Economic assessment of platelet glycoprotein IIb/IIIa receptor blockade with abciximab and low-dose heparin during percutaneous coronary revascularization: results from the EPILOG randomized trial. Evaluation in PTCA to Improve Long-term Outcome with abciximab GP IIb/IIIa blockade.


Journal Article

BACKGROUND: In the EPILOG trial (Evaluation in PTCA to Improve Long-term Outcome with abciximab GP IIb/IIIa blockade), abciximab administered with weight-adjusted heparin diminished the risk of ischemic complications within 30 days by 56% among patients undergoing percutaneous coronary revascularization, without increased bleeding complications. METHODS AND RESULTS: A prospective economic assessment was performed in the 2792 patients enrolled in EPILOG. Patients were randomized to receive placebo with standard-dose weight-adjusted heparin, abciximab with low-dose weight-adjusted heparin, or abciximab with standard-dose weight-adjusted heparin during percutaneous coronary intervention. Hospital billing data for the baseline hospitalization were collected for 2581 patients (92.4% of total) and imputed for the remainder, with physician fees estimated from the Medicare Fee Schedule. For the baseline hospitalization, medical costs (hospitalization and physician fees) averaged $9632 for the placebo arm compared with $8758 (P:=0.005) and $9092 (P:=0.176) for the abciximab with low-dose and standard-dose heparin arms, respectively. Inclusive of average drug cost ($1454 to $1457), the net incremental baseline cost of these 2 abciximab strategies was $583 with low-dose weight-adjusted heparin and $914 with standard-dose weight-adjusted heparin. During 6-month follow-up, average hospital costs were not significantly different in the 3 treatment groups; cumulative net incremental costs were $1236 and $1268 in the abciximab with low-dose and standard-dose heparin groups, respectively. CONCLUSIONS: Treatment with abciximab and low-dose, weight-adjusted heparin during percutaneous coronary revascularization reduces ischemic events and associated costs, thereby offsetting some of the cost of the drug. The suppression of bleeding complications associated with this agent by heparin dose reduction optimizes the economic attractiveness of this treatment strategy.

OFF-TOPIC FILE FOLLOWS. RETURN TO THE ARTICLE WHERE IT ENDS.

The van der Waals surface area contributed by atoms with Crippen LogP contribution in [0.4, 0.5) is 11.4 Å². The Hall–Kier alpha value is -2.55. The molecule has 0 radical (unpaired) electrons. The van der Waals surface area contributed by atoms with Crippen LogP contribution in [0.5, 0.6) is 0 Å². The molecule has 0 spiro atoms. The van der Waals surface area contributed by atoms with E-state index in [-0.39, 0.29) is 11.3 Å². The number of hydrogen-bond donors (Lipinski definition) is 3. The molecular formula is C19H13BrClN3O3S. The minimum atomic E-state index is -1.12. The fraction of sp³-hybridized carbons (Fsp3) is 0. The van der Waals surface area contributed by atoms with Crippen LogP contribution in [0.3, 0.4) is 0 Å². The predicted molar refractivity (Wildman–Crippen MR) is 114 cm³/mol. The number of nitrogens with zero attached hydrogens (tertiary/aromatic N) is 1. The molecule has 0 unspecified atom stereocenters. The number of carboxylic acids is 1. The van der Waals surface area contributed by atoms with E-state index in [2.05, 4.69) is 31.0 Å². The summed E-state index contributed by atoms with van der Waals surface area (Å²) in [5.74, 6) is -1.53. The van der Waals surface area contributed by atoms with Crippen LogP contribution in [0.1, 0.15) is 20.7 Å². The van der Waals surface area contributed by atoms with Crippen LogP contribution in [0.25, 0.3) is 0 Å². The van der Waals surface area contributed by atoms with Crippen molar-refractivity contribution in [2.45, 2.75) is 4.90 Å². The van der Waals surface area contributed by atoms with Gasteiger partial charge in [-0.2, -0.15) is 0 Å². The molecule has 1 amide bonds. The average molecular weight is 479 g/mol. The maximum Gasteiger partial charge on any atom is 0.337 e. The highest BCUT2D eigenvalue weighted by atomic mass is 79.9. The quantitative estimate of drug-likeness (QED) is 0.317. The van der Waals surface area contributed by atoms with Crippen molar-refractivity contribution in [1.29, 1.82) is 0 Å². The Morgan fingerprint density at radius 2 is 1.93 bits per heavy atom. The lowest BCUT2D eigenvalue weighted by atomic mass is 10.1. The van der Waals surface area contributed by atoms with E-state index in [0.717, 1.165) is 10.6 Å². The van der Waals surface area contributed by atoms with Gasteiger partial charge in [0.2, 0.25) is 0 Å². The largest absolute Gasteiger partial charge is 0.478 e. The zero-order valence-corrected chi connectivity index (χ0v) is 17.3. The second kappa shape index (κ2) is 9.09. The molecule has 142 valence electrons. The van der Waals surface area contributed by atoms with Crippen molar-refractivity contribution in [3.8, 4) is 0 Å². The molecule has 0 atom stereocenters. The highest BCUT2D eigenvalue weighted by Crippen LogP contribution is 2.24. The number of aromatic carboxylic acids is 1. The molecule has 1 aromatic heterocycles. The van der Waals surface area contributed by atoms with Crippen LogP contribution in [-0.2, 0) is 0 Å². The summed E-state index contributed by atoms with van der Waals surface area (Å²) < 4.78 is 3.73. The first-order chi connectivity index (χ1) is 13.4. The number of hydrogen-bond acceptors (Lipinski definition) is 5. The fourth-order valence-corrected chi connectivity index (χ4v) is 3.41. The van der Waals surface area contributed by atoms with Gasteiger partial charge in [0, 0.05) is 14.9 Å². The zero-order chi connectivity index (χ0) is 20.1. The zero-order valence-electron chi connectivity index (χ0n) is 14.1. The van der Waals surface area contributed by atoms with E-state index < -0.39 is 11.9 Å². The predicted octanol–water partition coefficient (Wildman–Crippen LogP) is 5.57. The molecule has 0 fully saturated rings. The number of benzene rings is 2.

Full Text

Duke Authors

Cited Authors

  • Lincoff, AM; Mark, DB; Tcheng, JE; Califf, RM; Bala, MV; Anderson, KM; Davidson-Ray, L; Knight, JD; Cabot, CF; Topol, EJ

Published Date

  • December 12, 2000

Published In

Volume / Issue

  • 102 / 24

Start / End Page

  • 2923 - 2929

PubMed ID

  • 11113041

Pubmed Central ID

  • 11113041

Electronic International Standard Serial Number (EISSN)

  • 1524-4539

Digital Object Identifier (DOI)

  • 10.1161/01.cir.102.24.2923


  • eng

Conference Location

  • United States